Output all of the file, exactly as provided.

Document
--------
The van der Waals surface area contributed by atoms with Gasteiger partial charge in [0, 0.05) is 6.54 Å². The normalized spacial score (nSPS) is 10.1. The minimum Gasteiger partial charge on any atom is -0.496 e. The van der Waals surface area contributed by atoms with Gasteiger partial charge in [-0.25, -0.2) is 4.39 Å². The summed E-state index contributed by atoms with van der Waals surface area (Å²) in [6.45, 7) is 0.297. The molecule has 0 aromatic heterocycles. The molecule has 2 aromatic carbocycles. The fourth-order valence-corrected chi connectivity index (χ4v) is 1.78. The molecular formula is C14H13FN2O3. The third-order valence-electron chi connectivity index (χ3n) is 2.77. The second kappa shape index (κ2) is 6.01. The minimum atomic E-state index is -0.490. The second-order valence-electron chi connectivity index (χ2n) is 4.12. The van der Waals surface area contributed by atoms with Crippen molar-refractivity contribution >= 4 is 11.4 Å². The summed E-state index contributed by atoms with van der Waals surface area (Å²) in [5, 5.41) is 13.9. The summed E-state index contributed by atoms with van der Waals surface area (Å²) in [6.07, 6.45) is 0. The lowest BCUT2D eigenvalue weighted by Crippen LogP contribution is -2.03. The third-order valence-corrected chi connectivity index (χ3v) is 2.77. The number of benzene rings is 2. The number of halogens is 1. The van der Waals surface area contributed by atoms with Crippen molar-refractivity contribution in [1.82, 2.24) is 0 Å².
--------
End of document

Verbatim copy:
The van der Waals surface area contributed by atoms with Gasteiger partial charge in [0, 0.05) is 6.54 Å². The normalized spacial score (nSPS) is 10.1. The minimum Gasteiger partial charge on any atom is -0.496 e. The van der Waals surface area contributed by atoms with Gasteiger partial charge in [-0.25, -0.2) is 4.39 Å². The summed E-state index contributed by atoms with van der Waals surface area (Å²) in [6.45, 7) is 0.297. The molecule has 0 aromatic heterocycles. The molecule has 2 aromatic carbocycles. The fourth-order valence-corrected chi connectivity index (χ4v) is 1.78. The molecular formula is C14H13FN2O3. The third-order valence-electron chi connectivity index (χ3n) is 2.77. The second kappa shape index (κ2) is 6.01. The minimum atomic E-state index is -0.490. The second-order valence-electron chi connectivity index (χ2n) is 4.12. The van der Waals surface area contributed by atoms with Crippen molar-refractivity contribution >= 4 is 11.4 Å². The summed E-state index contributed by atoms with van der Waals surface area (Å²) in [5, 5.41) is 13.9. The summed E-state index contributed by atoms with van der Waals surface area (Å²) in [6.07, 6.45) is 0. The lowest BCUT2D eigenvalue weighted by Crippen LogP contribution is -2.03. The third-order valence-corrected chi connectivity index (χ3v) is 2.77. The number of benzene rings is 2. The number of halogens is 1. The van der Waals surface area contributed by atoms with Crippen molar-refractivity contribution in [1.82, 2.24) is 0 Å².